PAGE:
EBACE2024 Newsmakers: Bizjet CEOs Point to Collaboration, Innovation, SAF as Keys to Reaching Net Zero

27 May 2024

EBACE2024 Newsmakers: Bizjet CEOs

Chief executives from many of the world’s top business jet manufacturers gathered at the 2024 European Business Aviation Convention & Exhibition (EBACE2024) in Geneva, Switzerland, to discuss what the future holds for their sector and what will be the keys to achieving net-zero emissions by 2050.

Moderated by broadcast journalist Jonathan Samuels, the 27 May Newsmakers Luncheon, titled “Aircraft CEOs Look to the Low-Emission Bizjets of the Future,” included leaders from Airbus Corporate Jets, Boeing Business Jets, Dassault Falcon Jet, Embraer Executive Jets and Textron Aviation.

The panelists said the most important tools to reaching net zero will be a mix of sustainable aviation fuel (SAF), new low-emissions propulsion systems, improved aircraft designs and manufacturing processes and most of all: collaboration.

“There’s not a single company that can take this challenge by itself,” said Chadi Saade, president, Airbus Corporate Jets. “So, it’s a question of collaboration; it’s a question of an ecosystem that we’re trying to build. As a catalyst for this ecosystem, working with partners from all around the industry, including airports, partners, energy producers, engine manufacturers and so on. We need this collaboration for the industry to work all together to reach this target.”

In addition to collaboration, the panel agreed that more emphasis needs to be put on producing and uploading SAF. In addition, they encouraged government regulators to further incentivize the industry on the supply side as well as demand.

Michael Amalfitano, president and CEO, Embraer Executive Jets, predicted OEMs will likely develop new low-emissions platforms with hybrid electric propulsion systems.

“Then we’ll take the power density up for longer-haul distances that will bring us to the ultimate solution, which will be hydrogen,” Amalfitano said. “That will get us to the 2050 goal of net zero. It’s the combination of SAF and the technological advancements that are happening at the OEM level – and putting that together as a fuel solution – that will allow us to travel distances that we currently travel with our current liquid fuels.”

Green Manufacturing

Amalfitano then mentioned a final step toward net zero: manufacturing. “We have goals at Embraer, to make sure that we achieve green solutions on how we manufacture the product.”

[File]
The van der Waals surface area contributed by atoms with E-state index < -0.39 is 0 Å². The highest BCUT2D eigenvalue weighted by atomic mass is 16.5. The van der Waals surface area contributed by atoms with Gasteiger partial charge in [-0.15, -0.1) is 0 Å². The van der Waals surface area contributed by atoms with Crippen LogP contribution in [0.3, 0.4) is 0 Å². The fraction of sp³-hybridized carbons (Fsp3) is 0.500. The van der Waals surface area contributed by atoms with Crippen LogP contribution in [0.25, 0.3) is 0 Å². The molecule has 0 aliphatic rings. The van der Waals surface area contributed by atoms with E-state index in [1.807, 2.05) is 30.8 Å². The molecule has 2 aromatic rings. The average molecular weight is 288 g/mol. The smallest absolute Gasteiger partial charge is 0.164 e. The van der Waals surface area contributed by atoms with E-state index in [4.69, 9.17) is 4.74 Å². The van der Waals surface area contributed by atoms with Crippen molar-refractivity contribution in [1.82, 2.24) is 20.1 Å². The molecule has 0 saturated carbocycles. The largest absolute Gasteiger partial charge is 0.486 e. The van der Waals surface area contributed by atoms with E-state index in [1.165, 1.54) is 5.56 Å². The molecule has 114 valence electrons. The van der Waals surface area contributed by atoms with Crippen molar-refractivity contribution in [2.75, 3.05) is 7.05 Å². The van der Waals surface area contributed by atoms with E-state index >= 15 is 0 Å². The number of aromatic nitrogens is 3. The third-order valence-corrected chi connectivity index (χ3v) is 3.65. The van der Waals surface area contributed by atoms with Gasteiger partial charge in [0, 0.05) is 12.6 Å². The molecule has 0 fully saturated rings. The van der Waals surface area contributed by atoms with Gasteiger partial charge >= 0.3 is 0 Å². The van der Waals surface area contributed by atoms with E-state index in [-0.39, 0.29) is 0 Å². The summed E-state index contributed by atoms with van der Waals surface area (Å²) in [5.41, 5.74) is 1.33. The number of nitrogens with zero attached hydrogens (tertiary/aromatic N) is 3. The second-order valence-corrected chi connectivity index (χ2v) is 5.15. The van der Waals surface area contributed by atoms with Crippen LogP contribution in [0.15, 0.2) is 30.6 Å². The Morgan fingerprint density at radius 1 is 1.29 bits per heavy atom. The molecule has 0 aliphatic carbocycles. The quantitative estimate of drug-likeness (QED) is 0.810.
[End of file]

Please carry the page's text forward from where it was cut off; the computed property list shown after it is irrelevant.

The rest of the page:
Robust Investment

Ron Draper, president and CEO, Textron Aviation, reminded attendees that the rate of innovation in the industry has been “exploding,” for decades and, thanks to robust investment, he doesn’t expect it to slow down.

“If you look at this industry, just in the last few decades, it has reduced emissions 40%, just by trying to drive a little more fuel efficiency in aerodynamics and jet engine propulsion,” Draper said. “Even today, if we’re coming out with a new airplane, we’re looking at a leap forward in the efficiency of those airplanes.

“Without the amount of investment that’s going in the industry today, the amount of investment from small electric aircraft and advanced air mobility all the way up to larger aircraft – looking at hydrogen power – the amount of investment is enormous and accelerating. The amount of technology that’s going to mature and come to market in the next five-to-20 years is going to accelerate this change.”

Sustainable Flight Demonstrator

Joe Benson, president, Boeing Business Jets, mentioned that Boeing was selected by NASA to lead the sustainable flight demonstrator project – specifically designed to support the 2050 net-zero goals.
“We could see up to 30% gains in fuel efficiency for that. So, when you start talking about an industry where a 1-to-2% gain in fuel efficiency is very impactful and meaningful, something like 30% is, amazing. We have big goals for this,” Benson said. “We expect to start ground testing and flight testing in 2028.”

Panelist Carlos Brana, Dassault executive vice president, civil aircraft, presented his big picture view of the industry’s journey to net-zero emissions.

“What is really interesting for me is that we have created the problem and we have found solutions,” Brana said. “That’s where the things are, for me. It makes me very optimistic.”